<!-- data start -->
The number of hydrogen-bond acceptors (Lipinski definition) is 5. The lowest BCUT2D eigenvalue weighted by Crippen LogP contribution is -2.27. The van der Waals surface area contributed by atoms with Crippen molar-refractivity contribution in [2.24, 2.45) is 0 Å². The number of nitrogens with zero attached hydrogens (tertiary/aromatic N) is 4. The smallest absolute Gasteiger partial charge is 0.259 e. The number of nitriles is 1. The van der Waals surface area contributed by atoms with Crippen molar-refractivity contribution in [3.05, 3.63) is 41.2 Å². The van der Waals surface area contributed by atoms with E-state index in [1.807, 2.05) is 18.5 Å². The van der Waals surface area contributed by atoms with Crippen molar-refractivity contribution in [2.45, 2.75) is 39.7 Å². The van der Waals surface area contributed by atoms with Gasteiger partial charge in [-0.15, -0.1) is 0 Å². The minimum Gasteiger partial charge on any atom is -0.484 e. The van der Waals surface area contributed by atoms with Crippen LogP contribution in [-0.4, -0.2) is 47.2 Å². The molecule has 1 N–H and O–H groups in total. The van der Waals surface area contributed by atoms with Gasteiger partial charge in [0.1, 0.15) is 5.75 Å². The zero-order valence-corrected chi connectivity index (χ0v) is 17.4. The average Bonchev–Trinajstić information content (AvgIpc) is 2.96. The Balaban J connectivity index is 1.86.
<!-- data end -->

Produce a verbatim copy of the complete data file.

The number of hydrogen-bond acceptors (Lipinski definition) is 5. The lowest BCUT2D eigenvalue weighted by Crippen LogP contribution is -2.27. The van der Waals surface area contributed by atoms with Crippen molar-refractivity contribution in [2.24, 2.45) is 0 Å². The number of nitrogens with zero attached hydrogens (tertiary/aromatic N) is 4. The smallest absolute Gasteiger partial charge is 0.259 e. The number of nitriles is 1. The van der Waals surface area contributed by atoms with Crippen molar-refractivity contribution in [3.05, 3.63) is 41.2 Å². The van der Waals surface area contributed by atoms with E-state index in [1.807, 2.05) is 18.5 Å². The van der Waals surface area contributed by atoms with Crippen molar-refractivity contribution in [2.45, 2.75) is 39.7 Å². The van der Waals surface area contributed by atoms with Gasteiger partial charge in [-0.15, -0.1) is 0 Å². The minimum Gasteiger partial charge on any atom is -0.484 e. The van der Waals surface area contributed by atoms with Crippen LogP contribution in [-0.4, -0.2) is 47.2 Å². The molecule has 1 N–H and O–H groups in total. The van der Waals surface area contributed by atoms with Gasteiger partial charge in [0.1, 0.15) is 5.75 Å². The zero-order valence-corrected chi connectivity index (χ0v) is 17.4. The average Bonchev–Trinajstić information content (AvgIpc) is 2.96. The Balaban J connectivity index is 1.86.